10. Shower timer
Timing your shower sounds a little like summer camp or the military, but if you can wrap your head around the practice, you can cut water waste and pare down your hot-water bills. The average shower lasts eight minutes, EPA reports say. Do you spend at least three of those minutes daydreaming and wishing you didn’t have to hop out of the warm water and get to work? Cut your water use and bills down to size with a waterproof shower timer. These little marvels come in all shapes and sizes, affix to your shower wall and cost as little as $6. Now, you can come clean about your water bills.
11. Wool dryer balls
Looking for a chemical-free, money-saving way to soften your clothes in the dryer? Replace fabric-softener sheets with wool dryer balls. You can reuse them for years, so there’s no need to buy softener sheets anymore. They’re fairly cheap — you can get six for under $20. If you’re a bit creative you can even make your own, with little more than a skein of yarn. (Now, that’s thinking on the sheep!)
Want to get more life from your clothing purchases? Check out “14 Ways to Make Clothes Last Longer.”
12. Multi-use cooker
Who has room in their kitchen for a half-dozen small appliances? The much-raved-about Instant Pot and other electric multi-functional cookers can replace your slow cooker, pressure cooker, rice cooker, yogurt maker and more. A multi-use cooker allows you to make a wide variety of dishes at home, including bread and wine. Save money by cooking at home and buying tougher, cheaper cuts of meat that cook to fall-off-the-bone tender in these devices. Other popular brands include the COSORI Electric Pressure Cooker, Fagor-LUX Multi-Cooker, the Breville Fast Slow Pro Multi Function Cooker and Farberware’s 7-1 programmable pressure cooker.
13. Rechargeable batteries
Single-use batteries are wasteful. And they can be pricey. If you are sick of replacing big packs of AAAs (that you swear you just bought yesterday), consider using rechargeable batteries. They may not be right for every item you own. Because their initial cost is higher than disposables, Consumer Reports recommends buying them mainly for high-use items, such as video-game controllers. Charge!
14. Warehouse club membership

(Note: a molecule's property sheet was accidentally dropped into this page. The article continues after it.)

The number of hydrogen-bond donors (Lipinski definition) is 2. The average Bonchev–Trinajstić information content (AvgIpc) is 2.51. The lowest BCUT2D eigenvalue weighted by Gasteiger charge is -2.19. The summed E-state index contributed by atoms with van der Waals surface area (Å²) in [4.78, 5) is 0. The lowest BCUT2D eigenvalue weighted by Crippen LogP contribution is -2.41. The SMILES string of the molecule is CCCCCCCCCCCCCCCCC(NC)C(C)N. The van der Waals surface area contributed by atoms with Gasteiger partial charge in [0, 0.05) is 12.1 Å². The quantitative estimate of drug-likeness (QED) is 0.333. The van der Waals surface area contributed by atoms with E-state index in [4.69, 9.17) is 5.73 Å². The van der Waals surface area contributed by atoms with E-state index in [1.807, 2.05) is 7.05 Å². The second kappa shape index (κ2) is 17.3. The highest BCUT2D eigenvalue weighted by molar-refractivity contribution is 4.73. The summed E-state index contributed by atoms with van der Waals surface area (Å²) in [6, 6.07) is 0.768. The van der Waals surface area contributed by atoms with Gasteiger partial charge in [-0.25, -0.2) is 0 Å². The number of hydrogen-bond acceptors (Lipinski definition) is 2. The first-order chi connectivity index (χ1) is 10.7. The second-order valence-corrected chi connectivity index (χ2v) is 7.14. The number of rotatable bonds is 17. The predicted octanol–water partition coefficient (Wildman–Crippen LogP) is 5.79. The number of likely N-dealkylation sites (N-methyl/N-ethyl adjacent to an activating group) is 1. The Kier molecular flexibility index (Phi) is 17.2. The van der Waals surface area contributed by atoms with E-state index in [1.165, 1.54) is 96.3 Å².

Pay a membership fee to buy groceries? It’s something Depression-era babies might never have grasped. But warehouse clubs such as Costco and Sam’s Club are here to stay. Be smart about using your membership, and you’ll recoup that yearly fee quickly. In addition to buying food and toiletries in bulk at discounted prices, these stores typically offer prescription deals, bargains on eyeglasses, travel packages, cheap gas and even discounted gift cards.
15. A food dehydrator
Food dehydrators aren’t for everyone, but if you’re a huge fan of dried fruit or jerky, they’re a fun DIY money-saver. Other people who will benefit from a dehydrator? Frequent campers — dried foods are easy and tasty supplies to pack for a hike or camping trip. Avid gardeners — for when your apple trees are overwhelming your pie-making abilities. And if you subscribe to Community Supported Agriculture, this is the perfect way to eliminate guilt over food waste from big deliveries of fruits and vegetables.
16. Reusable Swiffer pads
Swiffer mops and sweepers can be a wonderful way to keep on top of messy floors, whether kitchen tile splashed with melted chocolate or wood floors in need of a good dusting. After you’ve purchased the sweeper, however, it can be pricey to keep buying boxes of wet or dry replacement cloths to use with it. I’ve owned Swiffers for a decade and only recently learned about washable, reusable pads from Xanitize, made of fleece for dry jobs and fleece-and-microfiber for wet tasks.
17. Tire-pressure gauge
Driving with properly inflated tires can improve your gas mileage by up to 3 percent, the EPA reports. That saves you gas and helps your tires last longer as well. Tire gauges come in both digital and analog. This is one purchase that won’t break the bank — you can even get one that lights up for less than $10.
18. Basic sewing kit
Grandma knew how to do the mending, and you can, too, no matter your age, gender or sewing experience. A simple sewing kit enables you to reattach buttons, fix small rips and tears, add a patch and perform other small clothing repairs. Sew far, so good.
19. Soda Stream
If you’ve switched from sugary sodas to sparkling water, good for you! You’re staying hydrated while avoiding heavy sugars or sweeteners. But the expense of constantly restocking the LaCroix section of your fridge can leave you feeling … all wet. A SodaStream home carbonation machine lets you make all the fizzy water you want, flavor it as you like it and be kind to the environment by eschewing disposable cans and bottles. These machines aren’t cheap — and you’ll need to keep buying carbonating gas cylinders to use it. But you can get started for around $100, and the long-term savings may be worth the investment.